We don’t have a barter economy here. But that doesn’t mean you can’t drive a hard bargain, whether you’re paying for a new car or setting the interest rate on your credit card.
That’s the top piece of advice for consumers from Vicki Lee Parker, a consumer columnist for McClatchy, who compiled her top tips after nine years on the job:
Haggle. “This is by far my favorite,” she writes. “It has helped keep more money in my pocket than any other. This is a skill I had to practice. But having mastered it, I have used it whenever possible – with plumbers, movers, store clerks, car dealers, banks and credit card companies. I’ve learned that most things and services are way overpriced and, of course, negotiable.”
Check for discounts. Whether it’s because of your age, your workplace, organizations you belong to or other reasons, there are lots of discounts out there.
Complain more. Don’t let it slide when businesses mistreat you and fail to deliver what they’ve promised.
Read the fine print. Know what you’re signing.
Do your homework and get second opinions.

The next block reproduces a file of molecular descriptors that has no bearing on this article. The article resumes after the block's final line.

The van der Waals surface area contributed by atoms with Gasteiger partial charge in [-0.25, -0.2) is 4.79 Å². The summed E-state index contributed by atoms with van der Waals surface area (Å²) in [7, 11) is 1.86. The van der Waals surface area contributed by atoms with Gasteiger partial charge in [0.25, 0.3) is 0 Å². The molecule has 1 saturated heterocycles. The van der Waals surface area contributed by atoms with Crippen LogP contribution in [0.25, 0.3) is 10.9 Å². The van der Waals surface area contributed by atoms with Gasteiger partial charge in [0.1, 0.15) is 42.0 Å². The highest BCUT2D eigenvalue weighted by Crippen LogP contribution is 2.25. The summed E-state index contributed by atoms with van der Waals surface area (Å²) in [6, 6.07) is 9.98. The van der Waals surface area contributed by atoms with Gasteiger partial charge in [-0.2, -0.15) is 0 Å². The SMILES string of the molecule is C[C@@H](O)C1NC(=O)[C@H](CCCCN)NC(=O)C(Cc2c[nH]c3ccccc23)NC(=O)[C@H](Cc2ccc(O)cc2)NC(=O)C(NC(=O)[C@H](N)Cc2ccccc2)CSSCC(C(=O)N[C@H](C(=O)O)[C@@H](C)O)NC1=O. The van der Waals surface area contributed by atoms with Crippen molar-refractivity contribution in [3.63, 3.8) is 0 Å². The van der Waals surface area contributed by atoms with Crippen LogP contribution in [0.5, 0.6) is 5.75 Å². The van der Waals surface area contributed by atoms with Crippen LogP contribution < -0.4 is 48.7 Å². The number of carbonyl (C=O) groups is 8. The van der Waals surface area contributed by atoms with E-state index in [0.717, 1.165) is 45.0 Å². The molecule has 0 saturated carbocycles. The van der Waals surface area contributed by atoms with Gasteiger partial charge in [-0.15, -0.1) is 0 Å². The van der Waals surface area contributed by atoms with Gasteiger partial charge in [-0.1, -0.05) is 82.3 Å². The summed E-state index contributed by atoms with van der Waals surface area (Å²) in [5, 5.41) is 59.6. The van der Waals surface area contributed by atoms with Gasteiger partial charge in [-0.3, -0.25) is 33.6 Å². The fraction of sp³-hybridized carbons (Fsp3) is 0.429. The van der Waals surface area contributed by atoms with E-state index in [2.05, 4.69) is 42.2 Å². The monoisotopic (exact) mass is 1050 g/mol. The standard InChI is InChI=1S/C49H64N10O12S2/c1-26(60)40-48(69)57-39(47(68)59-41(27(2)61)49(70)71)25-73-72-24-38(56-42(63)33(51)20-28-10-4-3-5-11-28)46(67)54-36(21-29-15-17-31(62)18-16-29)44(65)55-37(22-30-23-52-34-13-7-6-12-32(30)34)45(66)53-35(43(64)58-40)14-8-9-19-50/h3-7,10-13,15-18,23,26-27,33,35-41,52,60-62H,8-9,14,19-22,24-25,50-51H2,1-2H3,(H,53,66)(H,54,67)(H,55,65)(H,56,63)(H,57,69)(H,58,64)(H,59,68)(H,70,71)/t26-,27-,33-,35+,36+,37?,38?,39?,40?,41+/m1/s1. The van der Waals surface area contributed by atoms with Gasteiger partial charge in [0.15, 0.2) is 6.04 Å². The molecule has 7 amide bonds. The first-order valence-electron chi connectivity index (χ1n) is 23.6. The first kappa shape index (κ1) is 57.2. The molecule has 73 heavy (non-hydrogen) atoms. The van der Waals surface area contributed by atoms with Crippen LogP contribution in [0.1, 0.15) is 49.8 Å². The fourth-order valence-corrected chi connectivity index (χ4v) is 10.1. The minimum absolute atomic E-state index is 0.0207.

Get help. Whether it’s taxes or legal advice, know when to hire a pro.
Save for a rainy day.
Plan for retirement. It is coming.
Shop online more.
Maintain your car.
Ads, ads everywhere
The next time you fly, you might notice ads popping up in places you’d never seen before. Like the barf bag. Or the tray tables.
Airlines are looking to pull in more money in all kinds of ways, and selling ads inside the airplane cabins could be the next trend – at least for some smaller carriers, according to the Los Angeles Times.
Spirit Airlines Inc., a Florida-based carrier, recently began selling ads on overhead bins, tray tables and cabin walls.
“We could have someone else do napkins or the drink cart,” said Misty Pinson, the airline’s spokeswoman. “We’re talking about everything and anything, from drinking cups and soap dispensers to potentially even advertising on barf bags. You’ll be surprised how many people take those with them.”
Give up the view
If you’re trying to cut down on your heating bill this winter, consider moving the furniture you use most away from windows.
That’s a suggestion from Debbie Simock, an Avista spokeswoman. She said you’re more likely to notice cold air when you’re near windows, so rearranging the room to put your couch next to a wall might pay off in comfort over the coming months.
In the bag
The plastic tube bags that your newspaper sometimes comes in can be reused in a variety of ways, according to frugal living blogger Erin Huffstetler.
Here are three of her suggestions for giving the bags a second life: pooper scooper bags, work gloves, and travel bags for liquids or other items.
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